Last Friday, January 24, returning CMC students received an e-mail detailing the “Clarification of Event Guidelines,” which aims to clarify certain rules and restrictions for campus events. The message states that the Event Guidelines are the first step in “a long-term process for taking a collaborative and student-driven approach.” While the Guidelines provide the student body and the administration with a set of standard for safety evaluation, some consider the Guidelines too restrictive and arbitrary a step that may lead to disappointing results.
The duties of the Resident Assistant (RA) in monitoring student events, the factors that can lead to administration intervention, the maximum number of people an unregistered event can hold are among the delineations clarified in the Guidelines. “I am grateful that there’s a set of more detailed guidelines we can use to look at situations, and I do think that the Guidelines provide us space to negotiate when we see a situation,” said Faith Hanna ’14, Benson Hall RA. Hanna, however, mentioned that it would require the students’ co-effort of reading and following the Guidelines when registering for events to fully see its impact on CMC’s social climate.
While the Guidelines makes a progress in clarifying the rules that had either been vague or unknown to students before, many feel that the student body’s opinion is still largely unheard, or ignored. This is not the first time the issue of students’ voice being unheard been mentioned. In the Roundtable on CMC’s campus climate last year, CMC students asked for an administration “more open and honest,” as well as more freedom on campus.
ASCMC President Gavin Landgraf ’14 clarified the student body’s role in the drafting process of the Guidelines: “Maddie and I were invited to several meeting with the RAs and administrators, so we were able to give feedback to the administration as the Guidelines were being developed. Some of our recommendations were incorporated into the final version of the Guidelines and some weren’t.”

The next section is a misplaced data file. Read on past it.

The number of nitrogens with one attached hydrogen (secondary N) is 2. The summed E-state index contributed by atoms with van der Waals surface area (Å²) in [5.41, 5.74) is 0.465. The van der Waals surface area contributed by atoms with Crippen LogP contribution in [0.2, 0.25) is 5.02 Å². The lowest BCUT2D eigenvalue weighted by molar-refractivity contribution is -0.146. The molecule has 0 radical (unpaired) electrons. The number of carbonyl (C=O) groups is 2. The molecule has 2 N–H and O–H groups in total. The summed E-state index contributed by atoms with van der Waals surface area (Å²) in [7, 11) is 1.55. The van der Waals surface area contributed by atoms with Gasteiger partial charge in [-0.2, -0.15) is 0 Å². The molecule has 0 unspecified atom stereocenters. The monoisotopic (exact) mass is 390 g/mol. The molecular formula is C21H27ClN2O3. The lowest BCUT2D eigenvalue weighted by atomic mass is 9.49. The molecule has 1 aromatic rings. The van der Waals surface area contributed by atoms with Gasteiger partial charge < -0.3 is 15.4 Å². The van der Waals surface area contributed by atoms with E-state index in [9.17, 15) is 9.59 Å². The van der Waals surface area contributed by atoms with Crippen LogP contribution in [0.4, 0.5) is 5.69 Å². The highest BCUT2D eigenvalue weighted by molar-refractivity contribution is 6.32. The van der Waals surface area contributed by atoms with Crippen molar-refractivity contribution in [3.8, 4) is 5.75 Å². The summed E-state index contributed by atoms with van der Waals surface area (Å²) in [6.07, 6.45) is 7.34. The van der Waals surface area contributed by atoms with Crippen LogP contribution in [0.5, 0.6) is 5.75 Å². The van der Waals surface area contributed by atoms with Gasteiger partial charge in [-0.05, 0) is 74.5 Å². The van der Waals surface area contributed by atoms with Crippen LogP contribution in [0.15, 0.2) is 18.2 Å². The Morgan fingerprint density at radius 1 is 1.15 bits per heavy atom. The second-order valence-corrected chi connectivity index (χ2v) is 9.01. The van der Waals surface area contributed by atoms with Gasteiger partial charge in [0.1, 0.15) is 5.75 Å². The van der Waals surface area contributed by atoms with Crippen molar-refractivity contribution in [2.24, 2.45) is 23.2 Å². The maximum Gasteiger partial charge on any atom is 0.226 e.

Said ASCMC Vice President Maddie Hall ’14, “There is a large difference between listening to students’ opinions and incorporating their ideas into policy.”
When talking about the new hard cap of 25 people on the number of students in an unregistered outdoor event, both Landgraf and Hall stressed their disappointment. “Our recommendation was no upper limit and instead leaving that determination to the RAs’ discretion,” commented Landgraf. “It’s easy to imagine a fifteen person event that’s very dangerous and needs to be shut down and a hundred person gathering that isn’t dangerous at all.”
“[This] takes away the self-regulatory nature that makes CMC unique and teaches students how to be adults,” Hall wrote in a statement to The Forum.
To register an event, a student would need to fill out forms on the number of people expected, food and drinks provided at the event, the quantity of alcohol, the event host and other information, along with acquiring the signature from multiple offices. “I can understand the school’s effort to protect its students,” said Kanika Vaish ’17. “However this is such a small number that it’s making it hard even for friends having fun.”
While current views on the Guidelines differ, most indicate that they would wait to decide its effect on CMC’s social climate. Currently the most urgent need, however, is not to try to direct CMC’s students events toward one uniformed direction, but to build a platform that would allow students’ opinions to not only be heard, and actually considered.